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Interpretation Response #14-0069 ([Environmental Management, Inc.] [Mr. Jamie Newton])

Below is the interpretation response detail and a list of regulations sections applicable to this response.

Interpretation Response Details

Response Publish Date:

Company Name: Environmental Management, Inc.

Individual Name: Mr. Jamie Newton

Location State: OK Country: US

View the Interpretation Document

Response text:

October 24, 2014

Jamie Newton
Waste Disposal Coordinator
Environmental Management, Inc.
P.O. Box 700
Guthrie, OK 73044-0700

Ref. No. 14-0069

Dear Mr. Newton:

This responds to your March 20, 2014 request for clarification on the shipping and packaging of Division 6.1, Packing Group I waste materials under the Hazardous Materials Regulations (HMR; 49 CFR Parts 171-180). Specifically, in your incoming letter you state you have several small containers of potassium dichromate and sodium dichromate packed in UN 1H2 plastic drums destined for a disposal facility. You state these materials meet the definition for both Division 6.1 and 5.1 and are considered packing group (PG) I materials. Further, the materials are chemically compatible and are not eligible for the lab pack packaging exception in § 173.12(b)(3). Your questions are paraphrased and answered below:

Q1. Is it acceptable to pack small containers of potassium dichromate and sodium dichromate described as "UN 3086, waste toxic solids, oxidizing, n.o.s. (potassium dichromate, sodium dichromate), 6.1 (5.1), PG I," inside a single UN 1H2 plastic drum that conforms to the PG I standards?

A1. Yes, provided the materials are properly classed and described and the completed package and shipment otherwise complies with the requirements of the HMR including the general packaging requirements of §§ 173.24 (which covers compatibility; see §§ 173.24(e)) and 173.24a. Section 173.211 authorizes packagings for material described as "UN 3086, waste toxic solids, oxidizing, n.o.s. (potassium dichromate, sodium dichromate), 6.1(5.1)" including UN 1H2 single packaging and 1H2 combination packaging. Note, however, that a single UN 1H2 plastic drum may not be used for transport by air; and a UN 1H2 combination packaging must be tested with inner packagings consisting of glass, earthenware, plastic, or metal receptacles or glass ampoules.

Q2. Would it be permitted to use the proper shipping description "UN 3086, waste toxic solids, oxidizing, n.o.s. (potassium dichromate, sodium dichromate), 6.1 (5.1), PG I" to describe both materials in the packaging scenario described in Q1?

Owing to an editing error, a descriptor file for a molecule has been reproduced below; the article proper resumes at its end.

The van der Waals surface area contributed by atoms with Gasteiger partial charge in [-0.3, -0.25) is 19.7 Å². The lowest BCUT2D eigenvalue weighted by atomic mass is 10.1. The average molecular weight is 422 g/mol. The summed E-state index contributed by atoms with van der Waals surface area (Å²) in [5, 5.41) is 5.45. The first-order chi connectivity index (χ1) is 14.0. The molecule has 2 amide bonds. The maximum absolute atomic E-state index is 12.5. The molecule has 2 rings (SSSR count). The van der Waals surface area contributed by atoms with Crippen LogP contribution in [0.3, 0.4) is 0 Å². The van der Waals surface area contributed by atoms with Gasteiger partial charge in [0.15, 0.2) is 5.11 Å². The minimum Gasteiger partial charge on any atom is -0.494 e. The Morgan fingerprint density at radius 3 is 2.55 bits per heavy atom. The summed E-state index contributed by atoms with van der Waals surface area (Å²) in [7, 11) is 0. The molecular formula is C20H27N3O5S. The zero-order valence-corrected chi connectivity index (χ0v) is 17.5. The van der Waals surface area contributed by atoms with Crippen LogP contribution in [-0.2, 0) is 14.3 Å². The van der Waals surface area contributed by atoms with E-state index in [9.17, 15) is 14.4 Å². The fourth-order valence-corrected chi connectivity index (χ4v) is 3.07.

A2. It is the shipper's responsibility to properly classify and describe a hazardous material. If an appropriate technical name is not shown in the § 172.101 hazardous materials table for a particular material, you must select a generic or n.o.s. description that most appropriately describes the material corresponding to the hazard class, packing group, and subsidiary hazard (§ 172.101(c)(12)(ii)). If it happens that multiple materials (in this case, potassium dichromate and sodium dichromate) share the same hazard class, packing group (PG), and subsidiary hazard, then they may be described by the same generic or n.o.s. description and must include the technical name of the material(s) contributing to the hazard. Separate entries for materials in the same packaging are not needed on the shipping paper unless the materials have different PGs. With regard to the package marking, separate markings need not be used for materials sharing the same description (but with differing PGs) because only the proper shipping name (and technical name if subject to § 172.203(k)) and UN number are required by § 172.301(a)(1). Thus, for a package containing multiple materials sharing the same hazardous materials description, one marking with the proper shipping name, UN number, and technical names of the materials contributing to the hazard may be used. Note that the word waste may only be included preceding the proper shipping name if the material is a hazardous waste as defined in § 171.8 (see § 172.101(c)(9)). Note also that for the package marking, the proper shipping name for a hazardous waste does not need to include the word waste if the package bears the EPA marking required by 40 CFR 262.32.

Q3. Can hazardous materials that are chemically compatible and share the same hazard class be described on a shipping document using a generic description with the technical names of chemicals that most contribute to the hazard and be packed together (utilizing the most restrictive packing group)?

A3. See also A1 and A2.

I hope this answers your inquiry. If you need additional assistance, please contact this office at (202) 366-8553.


Dirk Der Kinderen
Acting Chief, Standards Development Branch
Standards and Rulemaking Division
173.24, 173.24a, 173.211, 172.101(c)(12)(ii), 172.203(k), 172.301(a)(1), 171.8, 172.101(c)(9)

Regulation Sections

Section Subject
171.8 Definitions and abbreviations
172.101 Purpose and use of hazardous materials table
172.203 Additional description requirements
172.301 General marking requirements for non-bulk packagings
173.211 Non-bulk packagings for solid hazardous materials in Packing Group I